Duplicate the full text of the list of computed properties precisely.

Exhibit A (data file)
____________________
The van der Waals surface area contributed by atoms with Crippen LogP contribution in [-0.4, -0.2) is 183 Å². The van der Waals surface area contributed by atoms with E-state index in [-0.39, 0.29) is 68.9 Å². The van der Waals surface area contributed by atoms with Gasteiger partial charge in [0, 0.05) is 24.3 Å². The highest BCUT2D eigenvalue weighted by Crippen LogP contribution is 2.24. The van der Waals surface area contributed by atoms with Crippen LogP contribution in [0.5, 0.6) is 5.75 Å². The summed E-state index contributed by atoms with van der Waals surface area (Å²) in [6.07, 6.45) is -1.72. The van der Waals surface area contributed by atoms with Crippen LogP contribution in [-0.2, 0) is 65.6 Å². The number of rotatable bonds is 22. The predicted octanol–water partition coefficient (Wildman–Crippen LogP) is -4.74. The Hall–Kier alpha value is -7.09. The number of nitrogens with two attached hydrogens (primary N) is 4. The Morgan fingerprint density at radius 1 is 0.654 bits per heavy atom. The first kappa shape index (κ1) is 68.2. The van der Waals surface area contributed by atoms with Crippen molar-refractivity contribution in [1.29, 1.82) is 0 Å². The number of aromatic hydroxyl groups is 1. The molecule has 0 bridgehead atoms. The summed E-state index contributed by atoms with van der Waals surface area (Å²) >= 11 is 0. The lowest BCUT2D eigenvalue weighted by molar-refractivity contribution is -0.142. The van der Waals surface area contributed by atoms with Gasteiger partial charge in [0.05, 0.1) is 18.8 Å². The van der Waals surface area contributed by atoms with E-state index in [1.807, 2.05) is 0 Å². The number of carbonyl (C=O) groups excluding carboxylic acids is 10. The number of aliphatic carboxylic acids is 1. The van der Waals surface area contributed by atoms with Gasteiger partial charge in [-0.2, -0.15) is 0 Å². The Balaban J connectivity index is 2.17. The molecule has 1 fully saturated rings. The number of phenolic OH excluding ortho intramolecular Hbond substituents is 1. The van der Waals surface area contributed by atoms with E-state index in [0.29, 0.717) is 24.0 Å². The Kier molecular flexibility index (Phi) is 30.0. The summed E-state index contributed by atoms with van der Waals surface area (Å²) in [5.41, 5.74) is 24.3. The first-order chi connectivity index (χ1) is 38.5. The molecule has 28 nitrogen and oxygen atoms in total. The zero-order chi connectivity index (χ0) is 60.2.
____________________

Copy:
The van der Waals surface area contributed by atoms with Crippen LogP contribution in [-0.4, -0.2) is 183 Å². The van der Waals surface area contributed by atoms with E-state index in [-0.39, 0.29) is 68.9 Å². The van der Waals surface area contributed by atoms with Gasteiger partial charge in [0, 0.05) is 24.3 Å². The highest BCUT2D eigenvalue weighted by Crippen LogP contribution is 2.24. The van der Waals surface area contributed by atoms with Crippen LogP contribution in [0.5, 0.6) is 5.75 Å². The summed E-state index contributed by atoms with van der Waals surface area (Å²) in [6.07, 6.45) is -1.72. The van der Waals surface area contributed by atoms with Crippen LogP contribution in [-0.2, 0) is 65.6 Å². The number of rotatable bonds is 22. The predicted octanol–water partition coefficient (Wildman–Crippen LogP) is -4.74. The Hall–Kier alpha value is -7.09. The number of nitrogens with two attached hydrogens (primary N) is 4. The Morgan fingerprint density at radius 1 is 0.654 bits per heavy atom. The first kappa shape index (κ1) is 68.2. The van der Waals surface area contributed by atoms with Crippen molar-refractivity contribution in [1.29, 1.82) is 0 Å². The number of aromatic hydroxyl groups is 1. The molecule has 0 bridgehead atoms. The summed E-state index contributed by atoms with van der Waals surface area (Å²) >= 11 is 0. The lowest BCUT2D eigenvalue weighted by molar-refractivity contribution is -0.142. The van der Waals surface area contributed by atoms with Gasteiger partial charge in [0.05, 0.1) is 18.8 Å². The van der Waals surface area contributed by atoms with E-state index in [1.807, 2.05) is 0 Å². The number of carbonyl (C=O) groups excluding carboxylic acids is 10. The number of aliphatic carboxylic acids is 1. The van der Waals surface area contributed by atoms with Gasteiger partial charge in [-0.2, -0.15) is 0 Å². The Balaban J connectivity index is 2.17. The molecule has 1 fully saturated rings. The number of phenolic OH excluding ortho intramolecular Hbond substituents is 1. The van der Waals surface area contributed by atoms with E-state index in [0.29, 0.717) is 24.0 Å². The Kier molecular flexibility index (Phi) is 30.0. The summed E-state index contributed by atoms with van der Waals surface area (Å²) in [5.41, 5.74) is 24.3. The first-order chi connectivity index (χ1) is 38.5. The molecule has 28 nitrogen and oxygen atoms in total. The zero-order chi connectivity index (χ0) is 60.2.